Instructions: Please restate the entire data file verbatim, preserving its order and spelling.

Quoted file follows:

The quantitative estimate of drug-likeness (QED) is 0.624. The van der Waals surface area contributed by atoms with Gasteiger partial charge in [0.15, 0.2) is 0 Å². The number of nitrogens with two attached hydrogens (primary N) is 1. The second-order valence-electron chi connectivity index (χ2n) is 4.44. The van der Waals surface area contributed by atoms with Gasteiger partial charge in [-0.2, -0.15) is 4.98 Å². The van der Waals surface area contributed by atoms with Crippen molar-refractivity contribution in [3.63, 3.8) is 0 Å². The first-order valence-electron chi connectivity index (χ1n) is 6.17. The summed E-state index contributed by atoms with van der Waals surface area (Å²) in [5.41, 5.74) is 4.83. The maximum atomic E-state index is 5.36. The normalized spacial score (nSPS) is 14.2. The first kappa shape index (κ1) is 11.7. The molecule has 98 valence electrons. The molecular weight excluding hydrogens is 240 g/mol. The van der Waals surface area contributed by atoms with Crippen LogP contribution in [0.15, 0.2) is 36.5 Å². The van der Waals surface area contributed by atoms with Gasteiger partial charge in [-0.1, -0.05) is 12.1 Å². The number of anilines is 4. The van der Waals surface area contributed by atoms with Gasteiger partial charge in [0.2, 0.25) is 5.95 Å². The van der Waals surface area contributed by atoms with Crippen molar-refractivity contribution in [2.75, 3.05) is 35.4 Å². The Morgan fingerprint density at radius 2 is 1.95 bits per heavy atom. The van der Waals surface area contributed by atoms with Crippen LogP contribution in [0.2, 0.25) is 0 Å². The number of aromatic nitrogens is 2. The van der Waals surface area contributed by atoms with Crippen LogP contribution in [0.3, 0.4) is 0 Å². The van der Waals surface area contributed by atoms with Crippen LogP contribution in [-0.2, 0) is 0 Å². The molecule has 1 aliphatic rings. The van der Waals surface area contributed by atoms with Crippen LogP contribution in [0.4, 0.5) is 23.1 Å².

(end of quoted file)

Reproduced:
The quantitative estimate of drug-likeness (QED) is 0.624. The van der Waals surface area contributed by atoms with Gasteiger partial charge in [0.15, 0.2) is 0 Å². The number of nitrogens with two attached hydrogens (primary N) is 1. The second-order valence-electron chi connectivity index (χ2n) is 4.44. The van der Waals surface area contributed by atoms with Gasteiger partial charge in [-0.2, -0.15) is 4.98 Å². The van der Waals surface area contributed by atoms with Crippen molar-refractivity contribution in [3.63, 3.8) is 0 Å². The first-order valence-electron chi connectivity index (χ1n) is 6.17. The summed E-state index contributed by atoms with van der Waals surface area (Å²) in [5.41, 5.74) is 4.83. The maximum atomic E-state index is 5.36. The normalized spacial score (nSPS) is 14.2. The first kappa shape index (κ1) is 11.7. The molecule has 98 valence electrons. The molecular weight excluding hydrogens is 240 g/mol. The van der Waals surface area contributed by atoms with Crippen LogP contribution in [0.15, 0.2) is 36.5 Å². The van der Waals surface area contributed by atoms with Gasteiger partial charge in [-0.1, -0.05) is 12.1 Å². The number of anilines is 4. The van der Waals surface area contributed by atoms with Gasteiger partial charge in [0.2, 0.25) is 5.95 Å². The van der Waals surface area contributed by atoms with Crippen molar-refractivity contribution in [2.75, 3.05) is 35.4 Å². The Morgan fingerprint density at radius 2 is 1.95 bits per heavy atom. The van der Waals surface area contributed by atoms with Crippen LogP contribution in [0.2, 0.25) is 0 Å². The number of aromatic nitrogens is 2. The van der Waals surface area contributed by atoms with Crippen LogP contribution in [0.3, 0.4) is 0 Å². The van der Waals surface area contributed by atoms with Crippen LogP contribution in [-0.2, 0) is 0 Å². The molecule has 1 aliphatic rings. The van der Waals surface area contributed by atoms with Crippen LogP contribution in [0.4, 0.5) is 23.1 Å².